Current needs for human and medical genomics research infrastructure in low and middle income countries

Diego A. Forero, Ambroise Wonkam, Wei Wang, Paul Laissue, Catalina López-Correa, Juan C. Fernández-López, Raja Mugasimangalam, George Perry

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Abstract

Genomics has facilitated the identification of a large number of genetic variants that are causal and/or risk factors for both rare and common human diseases. Low and middle income countries (LMIC) represent a large proportion of the human population, with distinct health priorities from the developed world. There have been some initiatives in LMIC focused on medical genomics research. We review successful examples of existing genomics centres in LMIC and suggest some recommendations to develop the research infrastructure that is needed in LMIC. There is an urgent need to improve local infrastructures of many LMIC to carry out medical genomics research.

The World Bank’s list of countries having reduced income includes 139 countries, which have been classified in six groups (East Asia and Pacific, Europe and Central Asia, Latin America and Caribbean, Middle East and North Africa, South Asia, and Sub-Saharan Africa). In addition, as the total population living in LMIC will increase even more in the following decades, basic health research in these populations is of high global importance.1 ,2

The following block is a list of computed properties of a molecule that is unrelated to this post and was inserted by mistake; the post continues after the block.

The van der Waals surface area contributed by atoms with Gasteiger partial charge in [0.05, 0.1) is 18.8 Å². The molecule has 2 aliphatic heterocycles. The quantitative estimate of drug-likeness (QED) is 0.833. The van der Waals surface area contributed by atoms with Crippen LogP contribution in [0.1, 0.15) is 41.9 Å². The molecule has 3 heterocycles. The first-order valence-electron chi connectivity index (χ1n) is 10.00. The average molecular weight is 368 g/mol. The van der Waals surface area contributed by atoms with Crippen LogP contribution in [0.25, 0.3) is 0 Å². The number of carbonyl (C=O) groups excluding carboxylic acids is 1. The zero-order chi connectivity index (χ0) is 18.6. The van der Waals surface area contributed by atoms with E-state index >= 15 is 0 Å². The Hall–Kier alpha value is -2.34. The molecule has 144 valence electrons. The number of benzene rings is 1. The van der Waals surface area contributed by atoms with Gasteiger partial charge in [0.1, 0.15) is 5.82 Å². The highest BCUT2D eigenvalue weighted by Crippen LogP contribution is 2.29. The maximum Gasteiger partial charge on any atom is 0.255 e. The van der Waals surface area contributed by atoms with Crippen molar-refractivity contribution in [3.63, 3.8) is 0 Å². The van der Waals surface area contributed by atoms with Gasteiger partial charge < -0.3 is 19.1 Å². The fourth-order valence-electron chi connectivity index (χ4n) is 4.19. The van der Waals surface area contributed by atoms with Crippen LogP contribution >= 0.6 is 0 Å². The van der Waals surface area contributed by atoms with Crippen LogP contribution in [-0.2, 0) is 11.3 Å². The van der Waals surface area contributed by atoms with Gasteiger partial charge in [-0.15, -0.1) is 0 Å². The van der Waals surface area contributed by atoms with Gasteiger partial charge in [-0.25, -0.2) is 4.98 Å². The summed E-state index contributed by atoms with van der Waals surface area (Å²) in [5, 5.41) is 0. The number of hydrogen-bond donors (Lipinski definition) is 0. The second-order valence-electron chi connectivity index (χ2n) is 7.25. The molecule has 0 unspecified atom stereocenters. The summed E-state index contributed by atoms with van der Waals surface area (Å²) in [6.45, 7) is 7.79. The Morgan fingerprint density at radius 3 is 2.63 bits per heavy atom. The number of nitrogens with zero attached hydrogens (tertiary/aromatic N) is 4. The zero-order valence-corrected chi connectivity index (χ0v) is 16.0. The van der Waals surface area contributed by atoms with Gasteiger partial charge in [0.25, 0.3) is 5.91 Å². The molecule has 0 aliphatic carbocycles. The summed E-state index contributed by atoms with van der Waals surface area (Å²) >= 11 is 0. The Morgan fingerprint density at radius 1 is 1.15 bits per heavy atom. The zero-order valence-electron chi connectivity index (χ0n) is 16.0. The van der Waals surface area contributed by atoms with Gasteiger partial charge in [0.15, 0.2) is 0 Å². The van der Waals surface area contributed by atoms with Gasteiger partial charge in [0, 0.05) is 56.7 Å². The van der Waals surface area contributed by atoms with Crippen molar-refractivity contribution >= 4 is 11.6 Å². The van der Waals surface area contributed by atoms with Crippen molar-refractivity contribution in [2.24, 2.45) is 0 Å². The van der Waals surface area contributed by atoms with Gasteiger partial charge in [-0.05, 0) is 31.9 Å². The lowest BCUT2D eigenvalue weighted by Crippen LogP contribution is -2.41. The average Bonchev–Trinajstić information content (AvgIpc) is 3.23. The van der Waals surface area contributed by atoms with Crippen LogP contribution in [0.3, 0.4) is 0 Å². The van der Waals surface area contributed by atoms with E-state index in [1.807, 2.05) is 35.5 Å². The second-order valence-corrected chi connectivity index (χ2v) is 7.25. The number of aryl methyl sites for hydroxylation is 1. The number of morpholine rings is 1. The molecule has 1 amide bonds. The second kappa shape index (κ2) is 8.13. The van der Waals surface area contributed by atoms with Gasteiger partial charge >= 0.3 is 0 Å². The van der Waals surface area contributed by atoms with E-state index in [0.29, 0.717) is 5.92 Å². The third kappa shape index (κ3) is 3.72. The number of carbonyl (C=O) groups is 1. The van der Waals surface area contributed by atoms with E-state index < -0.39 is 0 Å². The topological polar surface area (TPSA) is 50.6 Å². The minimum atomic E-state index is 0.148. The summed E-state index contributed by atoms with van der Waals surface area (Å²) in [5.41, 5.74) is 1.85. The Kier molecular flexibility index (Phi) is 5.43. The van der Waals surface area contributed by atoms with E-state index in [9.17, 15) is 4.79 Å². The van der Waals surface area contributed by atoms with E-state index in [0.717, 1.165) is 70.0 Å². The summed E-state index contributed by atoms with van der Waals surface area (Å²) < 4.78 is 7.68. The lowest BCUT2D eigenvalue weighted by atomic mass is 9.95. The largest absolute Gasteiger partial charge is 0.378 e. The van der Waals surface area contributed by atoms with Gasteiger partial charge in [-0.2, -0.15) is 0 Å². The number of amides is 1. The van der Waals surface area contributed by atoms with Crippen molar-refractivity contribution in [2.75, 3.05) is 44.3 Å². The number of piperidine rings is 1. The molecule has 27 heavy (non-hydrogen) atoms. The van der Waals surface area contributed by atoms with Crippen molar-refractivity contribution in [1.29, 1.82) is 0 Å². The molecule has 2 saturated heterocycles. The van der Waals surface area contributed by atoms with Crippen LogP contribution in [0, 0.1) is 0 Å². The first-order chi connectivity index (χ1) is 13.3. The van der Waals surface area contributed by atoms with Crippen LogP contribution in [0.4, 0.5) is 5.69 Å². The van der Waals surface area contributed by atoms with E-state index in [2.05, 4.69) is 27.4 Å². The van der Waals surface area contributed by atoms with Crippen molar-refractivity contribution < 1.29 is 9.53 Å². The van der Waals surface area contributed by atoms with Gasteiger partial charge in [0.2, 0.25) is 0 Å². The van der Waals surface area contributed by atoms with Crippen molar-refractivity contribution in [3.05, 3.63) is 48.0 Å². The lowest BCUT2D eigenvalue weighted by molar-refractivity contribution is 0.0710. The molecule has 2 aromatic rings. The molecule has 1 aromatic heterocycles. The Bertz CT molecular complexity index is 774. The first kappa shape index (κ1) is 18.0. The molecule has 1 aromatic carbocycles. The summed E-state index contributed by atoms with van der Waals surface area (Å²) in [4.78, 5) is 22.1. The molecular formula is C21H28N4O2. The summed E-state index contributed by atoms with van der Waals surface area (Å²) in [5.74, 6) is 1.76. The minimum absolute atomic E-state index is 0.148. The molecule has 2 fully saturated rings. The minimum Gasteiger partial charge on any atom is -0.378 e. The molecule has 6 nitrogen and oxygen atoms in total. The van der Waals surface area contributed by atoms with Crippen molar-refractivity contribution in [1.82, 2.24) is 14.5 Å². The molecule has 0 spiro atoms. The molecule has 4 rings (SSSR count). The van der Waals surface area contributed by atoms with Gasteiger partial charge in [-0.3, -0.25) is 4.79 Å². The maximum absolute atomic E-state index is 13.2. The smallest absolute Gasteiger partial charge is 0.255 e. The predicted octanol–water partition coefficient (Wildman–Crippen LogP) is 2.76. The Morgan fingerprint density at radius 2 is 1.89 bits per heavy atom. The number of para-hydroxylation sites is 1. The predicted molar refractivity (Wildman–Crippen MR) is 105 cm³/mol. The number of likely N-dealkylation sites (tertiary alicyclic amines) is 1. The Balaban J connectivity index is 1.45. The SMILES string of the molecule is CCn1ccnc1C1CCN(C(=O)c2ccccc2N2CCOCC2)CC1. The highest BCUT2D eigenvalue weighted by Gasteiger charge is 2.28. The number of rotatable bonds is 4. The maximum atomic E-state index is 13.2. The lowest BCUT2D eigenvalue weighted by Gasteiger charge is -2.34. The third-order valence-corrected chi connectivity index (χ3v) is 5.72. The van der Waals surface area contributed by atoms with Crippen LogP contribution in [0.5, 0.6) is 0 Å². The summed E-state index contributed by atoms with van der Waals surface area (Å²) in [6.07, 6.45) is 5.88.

Due to the high costs of the needed research infrastructure (eg, high technology equipment that cost millions of dollars and scientific personnel with advanced training and experience in those areas), a large number of the human genomic centres around the globe are located in developed countries.1 Indeed, most of the 400 000 human whole-exome sequencing assays expected to be accomplished in 2015 will be performed in developed countries.

To date, there have been some initiatives in LMIC focused on human and medical genomics research (table 1). In Mexico, the National Institute of Genomic Medicine was created in 2004,3 dedicated to research on diseases with emphasis on the characterisation of population structure of complex traits in admixed populations (type 2 diabetes, hypertension, obesity, cancer).3 India, one …
Original languageEnglish (US)
Pages (from-to)438-440
Number of pages3
JournalJournal of Medical Genetics
DOIs
StatePublished - Jan 1 2016

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